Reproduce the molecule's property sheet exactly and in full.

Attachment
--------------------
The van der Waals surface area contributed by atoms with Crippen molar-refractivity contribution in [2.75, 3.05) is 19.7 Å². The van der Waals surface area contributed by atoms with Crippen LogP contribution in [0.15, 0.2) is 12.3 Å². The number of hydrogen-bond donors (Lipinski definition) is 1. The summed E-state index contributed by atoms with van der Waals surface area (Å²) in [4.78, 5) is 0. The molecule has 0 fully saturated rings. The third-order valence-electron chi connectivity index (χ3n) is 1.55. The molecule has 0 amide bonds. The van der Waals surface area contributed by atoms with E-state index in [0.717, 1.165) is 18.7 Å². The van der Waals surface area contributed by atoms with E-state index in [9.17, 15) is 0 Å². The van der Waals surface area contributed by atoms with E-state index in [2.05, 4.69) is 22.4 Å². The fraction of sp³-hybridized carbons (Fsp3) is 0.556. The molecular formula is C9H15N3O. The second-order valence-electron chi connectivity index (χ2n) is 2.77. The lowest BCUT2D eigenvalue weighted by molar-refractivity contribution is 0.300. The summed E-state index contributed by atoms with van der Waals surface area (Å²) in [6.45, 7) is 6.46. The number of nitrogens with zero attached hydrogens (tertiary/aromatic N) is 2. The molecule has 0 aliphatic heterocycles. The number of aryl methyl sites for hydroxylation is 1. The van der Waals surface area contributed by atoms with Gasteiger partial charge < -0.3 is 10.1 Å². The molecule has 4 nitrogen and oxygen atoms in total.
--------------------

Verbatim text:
The van der Waals surface area contributed by atoms with Crippen molar-refractivity contribution in [2.75, 3.05) is 19.7 Å². The van der Waals surface area contributed by atoms with Crippen LogP contribution in [0.15, 0.2) is 12.3 Å². The number of hydrogen-bond donors (Lipinski definition) is 1. The summed E-state index contributed by atoms with van der Waals surface area (Å²) in [4.78, 5) is 0. The molecule has 0 fully saturated rings. The third-order valence-electron chi connectivity index (χ3n) is 1.55. The molecule has 0 amide bonds. The van der Waals surface area contributed by atoms with E-state index in [0.717, 1.165) is 18.7 Å². The van der Waals surface area contributed by atoms with E-state index in [9.17, 15) is 0 Å². The van der Waals surface area contributed by atoms with E-state index in [2.05, 4.69) is 22.4 Å². The fraction of sp³-hybridized carbons (Fsp3) is 0.556. The molecular formula is C9H15N3O. The second-order valence-electron chi connectivity index (χ2n) is 2.77. The lowest BCUT2D eigenvalue weighted by molar-refractivity contribution is 0.300. The summed E-state index contributed by atoms with van der Waals surface area (Å²) in [6.45, 7) is 6.46. The number of nitrogens with zero attached hydrogens (tertiary/aromatic N) is 2. The molecule has 0 aliphatic heterocycles. The number of aryl methyl sites for hydroxylation is 1. The van der Waals surface area contributed by atoms with Gasteiger partial charge < -0.3 is 10.1 Å². The molecule has 4 nitrogen and oxygen atoms in total.